New proof for existence of dark energy: Latest study
MUSER, Inner Mongolia （Photo/Xinhua）
According to the latest cosmological study released on July 20 by the extended Baryon Oscillation Spectroscopic Survey (eBOSS) collaboration, professors Zhao Gongbo and Wang Yuting from the National Astronomical Observatories of the Chinese Academy of Sciences (NAOC) detected the existence of dark energy at a significance of 11 s. This is the strongest evidence yet of dark energy from galaxy surveys.
Based on the observations and statistics from eBOSS, researchers have proposed new theories and developed new methods for data analysis. Through the cross-correlation of two types of galaxies, they have successfully measured the history of cosmic expansion and structure growth within a distance range of 0.7-1.8 billion light years away — an area which research had not previously examined.
"The results of the measurement prove the existence of dark energy, and the observations from eBOSS are consistent with our previous findings on the dynamics of dark energy,” explained Zhao.
Data analysis, especially regarding observational errors and systematic bias, remains one of the major challenges for the cosmological study of galaxies. As the world's first multi-target galaxy survey conducted in a vast cosmic volume, eBOSS makes it possible to conduct cross-correlation analysis.
"In addition to reducing statistical error, cross-correlation can also effectively minimize systematic bias, so as to get more accurate and reliable results," said Wang.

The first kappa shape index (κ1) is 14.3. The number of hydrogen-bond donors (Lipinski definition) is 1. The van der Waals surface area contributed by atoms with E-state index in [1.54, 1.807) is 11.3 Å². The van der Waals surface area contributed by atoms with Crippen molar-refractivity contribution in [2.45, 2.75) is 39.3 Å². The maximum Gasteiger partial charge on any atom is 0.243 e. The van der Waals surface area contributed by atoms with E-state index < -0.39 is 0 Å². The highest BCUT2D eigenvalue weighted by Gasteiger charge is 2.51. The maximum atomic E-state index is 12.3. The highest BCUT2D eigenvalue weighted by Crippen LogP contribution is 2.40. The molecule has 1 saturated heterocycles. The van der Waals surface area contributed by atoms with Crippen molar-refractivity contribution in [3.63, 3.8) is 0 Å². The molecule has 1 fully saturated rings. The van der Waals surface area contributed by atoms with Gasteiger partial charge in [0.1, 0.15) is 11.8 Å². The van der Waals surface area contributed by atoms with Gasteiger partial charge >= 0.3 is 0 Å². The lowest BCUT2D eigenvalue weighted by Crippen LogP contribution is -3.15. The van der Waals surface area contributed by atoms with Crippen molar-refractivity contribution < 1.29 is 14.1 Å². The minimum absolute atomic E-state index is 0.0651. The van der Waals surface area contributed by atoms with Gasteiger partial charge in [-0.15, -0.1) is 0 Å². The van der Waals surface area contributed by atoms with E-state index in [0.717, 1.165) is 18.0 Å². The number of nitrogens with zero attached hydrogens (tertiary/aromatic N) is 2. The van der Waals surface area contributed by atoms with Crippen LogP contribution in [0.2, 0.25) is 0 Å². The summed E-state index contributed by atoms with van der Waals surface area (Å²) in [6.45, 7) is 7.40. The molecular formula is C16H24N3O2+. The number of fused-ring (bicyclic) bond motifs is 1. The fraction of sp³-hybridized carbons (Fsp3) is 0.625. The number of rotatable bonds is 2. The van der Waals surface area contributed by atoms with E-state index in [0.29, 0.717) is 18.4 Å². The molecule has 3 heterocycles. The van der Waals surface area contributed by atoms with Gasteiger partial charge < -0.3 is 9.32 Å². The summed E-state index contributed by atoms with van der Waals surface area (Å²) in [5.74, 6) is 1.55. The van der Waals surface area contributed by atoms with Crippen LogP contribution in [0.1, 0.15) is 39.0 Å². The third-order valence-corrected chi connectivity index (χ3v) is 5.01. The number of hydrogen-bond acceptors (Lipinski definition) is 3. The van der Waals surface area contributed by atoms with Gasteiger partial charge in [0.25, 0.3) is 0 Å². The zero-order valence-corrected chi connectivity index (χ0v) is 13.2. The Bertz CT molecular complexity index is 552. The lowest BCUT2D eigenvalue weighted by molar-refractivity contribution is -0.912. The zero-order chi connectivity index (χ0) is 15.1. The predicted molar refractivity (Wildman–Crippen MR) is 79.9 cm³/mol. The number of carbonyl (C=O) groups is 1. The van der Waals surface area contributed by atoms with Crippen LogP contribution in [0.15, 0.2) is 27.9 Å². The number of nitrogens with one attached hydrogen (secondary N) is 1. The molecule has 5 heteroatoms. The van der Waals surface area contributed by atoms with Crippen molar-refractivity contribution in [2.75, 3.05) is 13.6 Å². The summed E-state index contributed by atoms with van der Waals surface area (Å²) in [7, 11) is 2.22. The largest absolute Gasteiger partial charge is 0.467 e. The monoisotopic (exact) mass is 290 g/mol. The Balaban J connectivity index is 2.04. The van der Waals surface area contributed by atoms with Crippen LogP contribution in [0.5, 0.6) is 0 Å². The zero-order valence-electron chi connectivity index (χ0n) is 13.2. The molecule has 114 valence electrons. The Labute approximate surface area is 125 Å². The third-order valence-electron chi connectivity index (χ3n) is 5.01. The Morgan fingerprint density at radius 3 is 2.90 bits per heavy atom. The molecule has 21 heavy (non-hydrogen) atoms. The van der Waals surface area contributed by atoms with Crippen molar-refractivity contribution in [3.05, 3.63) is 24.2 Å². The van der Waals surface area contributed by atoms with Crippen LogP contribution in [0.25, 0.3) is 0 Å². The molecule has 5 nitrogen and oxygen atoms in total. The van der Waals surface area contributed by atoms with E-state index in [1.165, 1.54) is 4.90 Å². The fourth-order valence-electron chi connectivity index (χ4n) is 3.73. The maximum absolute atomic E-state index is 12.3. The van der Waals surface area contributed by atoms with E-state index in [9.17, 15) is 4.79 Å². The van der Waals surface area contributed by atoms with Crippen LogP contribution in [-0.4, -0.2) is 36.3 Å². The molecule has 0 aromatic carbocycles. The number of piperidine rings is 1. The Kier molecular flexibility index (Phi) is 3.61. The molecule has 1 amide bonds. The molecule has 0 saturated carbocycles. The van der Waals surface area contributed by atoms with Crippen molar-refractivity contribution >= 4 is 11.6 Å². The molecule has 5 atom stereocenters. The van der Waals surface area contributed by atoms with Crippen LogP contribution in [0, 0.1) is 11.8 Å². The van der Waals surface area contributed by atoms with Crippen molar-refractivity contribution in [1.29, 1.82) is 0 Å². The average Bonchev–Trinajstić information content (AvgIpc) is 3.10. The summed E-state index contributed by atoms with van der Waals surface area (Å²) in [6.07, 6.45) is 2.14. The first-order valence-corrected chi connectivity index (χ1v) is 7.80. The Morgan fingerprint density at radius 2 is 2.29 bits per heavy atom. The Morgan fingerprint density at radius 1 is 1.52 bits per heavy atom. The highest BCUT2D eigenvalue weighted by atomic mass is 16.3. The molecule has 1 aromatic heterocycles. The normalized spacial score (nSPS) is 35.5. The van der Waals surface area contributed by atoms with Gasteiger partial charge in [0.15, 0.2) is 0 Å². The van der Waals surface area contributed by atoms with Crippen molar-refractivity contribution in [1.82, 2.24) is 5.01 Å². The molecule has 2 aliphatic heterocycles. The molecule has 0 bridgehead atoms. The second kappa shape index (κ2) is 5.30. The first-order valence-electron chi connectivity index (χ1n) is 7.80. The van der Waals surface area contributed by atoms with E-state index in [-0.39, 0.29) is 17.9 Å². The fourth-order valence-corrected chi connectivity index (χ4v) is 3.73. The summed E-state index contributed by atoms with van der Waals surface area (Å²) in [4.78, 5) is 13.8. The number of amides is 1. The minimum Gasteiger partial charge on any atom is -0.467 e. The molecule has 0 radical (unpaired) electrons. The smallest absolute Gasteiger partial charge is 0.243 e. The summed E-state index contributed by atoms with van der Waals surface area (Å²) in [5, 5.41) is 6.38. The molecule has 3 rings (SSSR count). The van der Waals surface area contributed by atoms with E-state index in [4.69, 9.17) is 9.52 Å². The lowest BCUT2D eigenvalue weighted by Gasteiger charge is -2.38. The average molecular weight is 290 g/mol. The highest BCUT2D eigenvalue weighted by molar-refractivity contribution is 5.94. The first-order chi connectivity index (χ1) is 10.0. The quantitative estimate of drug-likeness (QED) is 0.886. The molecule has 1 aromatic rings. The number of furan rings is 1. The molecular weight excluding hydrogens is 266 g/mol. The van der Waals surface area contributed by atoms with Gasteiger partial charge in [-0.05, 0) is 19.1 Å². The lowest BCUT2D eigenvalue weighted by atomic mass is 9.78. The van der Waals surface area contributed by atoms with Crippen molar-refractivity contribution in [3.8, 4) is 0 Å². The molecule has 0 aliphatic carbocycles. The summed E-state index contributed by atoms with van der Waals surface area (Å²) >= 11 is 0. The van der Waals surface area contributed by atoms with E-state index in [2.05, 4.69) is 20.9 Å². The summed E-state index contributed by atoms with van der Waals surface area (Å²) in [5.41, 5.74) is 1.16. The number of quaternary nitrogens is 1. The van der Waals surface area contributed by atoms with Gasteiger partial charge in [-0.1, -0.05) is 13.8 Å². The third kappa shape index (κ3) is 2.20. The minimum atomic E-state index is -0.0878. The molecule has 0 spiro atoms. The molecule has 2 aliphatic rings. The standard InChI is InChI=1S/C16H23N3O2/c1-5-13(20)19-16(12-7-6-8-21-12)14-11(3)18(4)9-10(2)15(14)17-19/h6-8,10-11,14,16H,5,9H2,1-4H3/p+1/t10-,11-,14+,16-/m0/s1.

Dark energy is the dominant component of the current universe, which is why revealing its nature is of such scientific significance. The eBOSS collaboration is composed of over 30 world-class astronomical institutions, including the NAOC. Over the past six years since it began operations in 2014, eBOSS has taken almost 1 million galaxy spectra in the redshift range of 0.6<z<2.2. In addition, it has made a series of key scientific achievements and successfully completed its missions.
Zhao, who is also director of a science working group for the eBOSS collaboration, has been participating in and leading cutting-edge applied research in the field of cosmology under the project, such as galaxy surveys, data processing and dark energy.
This latest research has laid a solid foundation for studying the nature of dark energy via galaxy surveys on a larger scale, such as using the Chinese Space Station Telescope, Dark Energy Spectroscopic Instrument (DESI), and Prime Focus Spectrograph (PFS).
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